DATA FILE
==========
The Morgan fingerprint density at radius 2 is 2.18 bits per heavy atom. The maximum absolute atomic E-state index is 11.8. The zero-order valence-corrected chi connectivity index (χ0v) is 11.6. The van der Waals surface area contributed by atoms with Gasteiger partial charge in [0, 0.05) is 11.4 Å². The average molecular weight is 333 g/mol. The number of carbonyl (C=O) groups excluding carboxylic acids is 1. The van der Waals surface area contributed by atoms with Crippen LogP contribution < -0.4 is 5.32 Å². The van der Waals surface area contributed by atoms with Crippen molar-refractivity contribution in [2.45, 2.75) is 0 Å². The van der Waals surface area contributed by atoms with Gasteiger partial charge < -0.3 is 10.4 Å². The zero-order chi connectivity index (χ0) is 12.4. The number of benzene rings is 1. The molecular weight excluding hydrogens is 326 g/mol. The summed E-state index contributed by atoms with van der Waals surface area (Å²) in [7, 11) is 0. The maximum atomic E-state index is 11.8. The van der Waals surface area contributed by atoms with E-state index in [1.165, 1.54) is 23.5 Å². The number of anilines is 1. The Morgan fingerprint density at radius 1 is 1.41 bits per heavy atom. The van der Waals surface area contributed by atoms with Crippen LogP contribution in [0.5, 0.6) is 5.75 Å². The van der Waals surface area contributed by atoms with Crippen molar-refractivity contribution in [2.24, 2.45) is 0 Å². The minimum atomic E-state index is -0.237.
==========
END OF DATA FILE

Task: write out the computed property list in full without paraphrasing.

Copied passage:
The Morgan fingerprint density at radius 2 is 2.18 bits per heavy atom. The maximum absolute atomic E-state index is 11.8. The zero-order valence-corrected chi connectivity index (χ0v) is 11.6. The van der Waals surface area contributed by atoms with Gasteiger partial charge in [0, 0.05) is 11.4 Å². The average molecular weight is 333 g/mol. The number of carbonyl (C=O) groups excluding carboxylic acids is 1. The van der Waals surface area contributed by atoms with Crippen LogP contribution < -0.4 is 5.32 Å². The van der Waals surface area contributed by atoms with Crippen molar-refractivity contribution in [2.45, 2.75) is 0 Å². The van der Waals surface area contributed by atoms with Gasteiger partial charge < -0.3 is 10.4 Å². The zero-order chi connectivity index (χ0) is 12.4. The number of benzene rings is 1. The molecular weight excluding hydrogens is 326 g/mol. The summed E-state index contributed by atoms with van der Waals surface area (Å²) in [7, 11) is 0. The maximum atomic E-state index is 11.8. The van der Waals surface area contributed by atoms with E-state index in [1.165, 1.54) is 23.5 Å². The number of anilines is 1. The Morgan fingerprint density at radius 1 is 1.41 bits per heavy atom. The van der Waals surface area contributed by atoms with Crippen LogP contribution in [0.5, 0.6) is 5.75 Å². The van der Waals surface area contributed by atoms with Crippen molar-refractivity contribution in [2.24, 2.45) is 0 Å². The minimum atomic E-state index is -0.237.